Vogue India’s August issue featured a photo shoot which sparked enormous controversy. Was this shoot an opportunity for designers to take advantage of a new emerging market? Or, simply an opportunity for designers to take advantage of the conflicting demographic, for “art – for – arts sake”? However, the photograph in question did not spark controversy because it depicted emaciated models draped in haute couture and expensive jewellery in front of a breath-taking Indian landscape, instead it showed impoverish looking citizens accessorized in items which they would never in their lives have seen, even heard of and definitely not get the chance to hold before this.
A woman with no front teeth holds a child wearing a Fendi bib costing $100 with a sad looking girl in the background, another shows a man with a $200 Burberry umbrella. Many have branded this photo shoot as ‘tasteless’ and even ‘vulgar’. A columnist for India’s Mail on Sunday newspaper, Kanika Gahlaut claimed that; “Putting expensive necklaces around these poor women is like spitting in the face of the poor. Some Indians now live in bubbles, celebrating their wealth and totally de-sensitised to the poor.” In a country where there is such a divide between the affluent and impoverished it seems insensitive to portray people with items that they’ll never hold again.
The shoot raised the question as to whether the fashion industry is exploiting people in their quest to remain ‘edgy’ and ‘alternative’. Many fashion magazines contain images of stick thin models surrounded by local children in third world countries, dressed in high end clothing, while the children stand in rags. What has this got to do with the promoting of designs? Yes, fashion is as much of an art form as any other, and as an industry it thrives on creativity and new ideas, drawing on inspirations from all areas of the globe. From Galliano’s homeless inspired collection to Vivienne Westwood’s catwalk show using gypsies as models, the fashion world has a habit of using ideas that some claim to be not representative of reality. But isn’t that what art is all about? Art is meant to be thought provoking and it’s meant to be an object for debate. The question is: have they taken it too far?
Despite protests against this particular shoot Vogue India has defended themselves. Priya Tanna, editor of Vogue India, maintained that it was a shoot “that we are extremely proud of and consider to be one of our most beautiful editorial executions”. In some ways it does seem that the fashion industry can’t win. Size zero models cause outrage, as does the fact that plus size models in our eyes are not plus size at all. Society demands real people with real bodies, but when real people such as those in the India shoot are used there is a public outcry. If Vogue India portrayed only the rich would we object that they were not actually representing India as a whole? It could even be argued that the shoot raised awareness of the conditions that some of the population have to face every day. It seems that this was not the desired effect, with Tanna adding: “You have to remember with fashion, you can’t take it that seriously. We weren’t trying to make a political statement or save the world.”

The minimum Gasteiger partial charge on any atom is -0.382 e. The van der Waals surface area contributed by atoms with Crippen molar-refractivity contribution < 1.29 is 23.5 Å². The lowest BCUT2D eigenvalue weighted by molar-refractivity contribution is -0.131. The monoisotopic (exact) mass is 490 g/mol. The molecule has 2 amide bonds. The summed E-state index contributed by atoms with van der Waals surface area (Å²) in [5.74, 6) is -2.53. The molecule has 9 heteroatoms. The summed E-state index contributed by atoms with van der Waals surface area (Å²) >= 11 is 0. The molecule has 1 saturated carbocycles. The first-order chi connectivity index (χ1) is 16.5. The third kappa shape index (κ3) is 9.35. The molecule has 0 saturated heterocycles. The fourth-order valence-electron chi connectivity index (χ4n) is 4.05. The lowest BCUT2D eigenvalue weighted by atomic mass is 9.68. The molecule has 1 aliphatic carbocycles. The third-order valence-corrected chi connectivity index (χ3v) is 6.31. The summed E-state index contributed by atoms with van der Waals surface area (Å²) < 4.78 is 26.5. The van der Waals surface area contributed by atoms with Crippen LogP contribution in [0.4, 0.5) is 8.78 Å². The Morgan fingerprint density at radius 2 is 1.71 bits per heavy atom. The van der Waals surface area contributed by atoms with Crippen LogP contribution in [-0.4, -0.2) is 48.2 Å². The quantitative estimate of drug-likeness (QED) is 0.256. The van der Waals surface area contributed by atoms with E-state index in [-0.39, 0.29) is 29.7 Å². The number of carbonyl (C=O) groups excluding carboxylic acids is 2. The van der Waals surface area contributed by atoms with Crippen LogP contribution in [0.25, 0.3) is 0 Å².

Regardless of money, I don’t think the photographers have malice intentions; their ‘visions’ may appear to some to be misguided but are they really doing any harm? My own experience of children in third world countries is that of young kids eagerly posing for a stream of photos and then giggling as they see their image flash up on the screen. Admittedly one of the images shows a sad looking girl, yet the another shows a woman laughing while the man looks on smiling. With lives that we would consider incredibly hard, what is one day of fantasy? One may claim that these images let us forget the realities that these people face, however, one could just as easily argue that they remind us of the problems. The juxtaposition of the poverty, with the extravagant designs surely draws our attention to this, even if it wasn’t the intention of the photographer.
Furthermore, it’s not just the locals who appear in the shoot itself that benefit. The latest issue of Vogue saw a team fly to Mongolia to do a shoot and, rather than the typical 5 star experience, the group stayed in traditional Mongolian yurts, sampled the local cuisine, and travelled with a guide, allowing them to familiarise themselves with the different types of culture for the short duration of the trip. Photographer Tim Walker was eager to represent local people from various walks of life which were instrumental in helping to create such gorgeous images.
High price clothing may only be available to a privileged minority but it seems that everyone can play a role in creating works of art in fashion.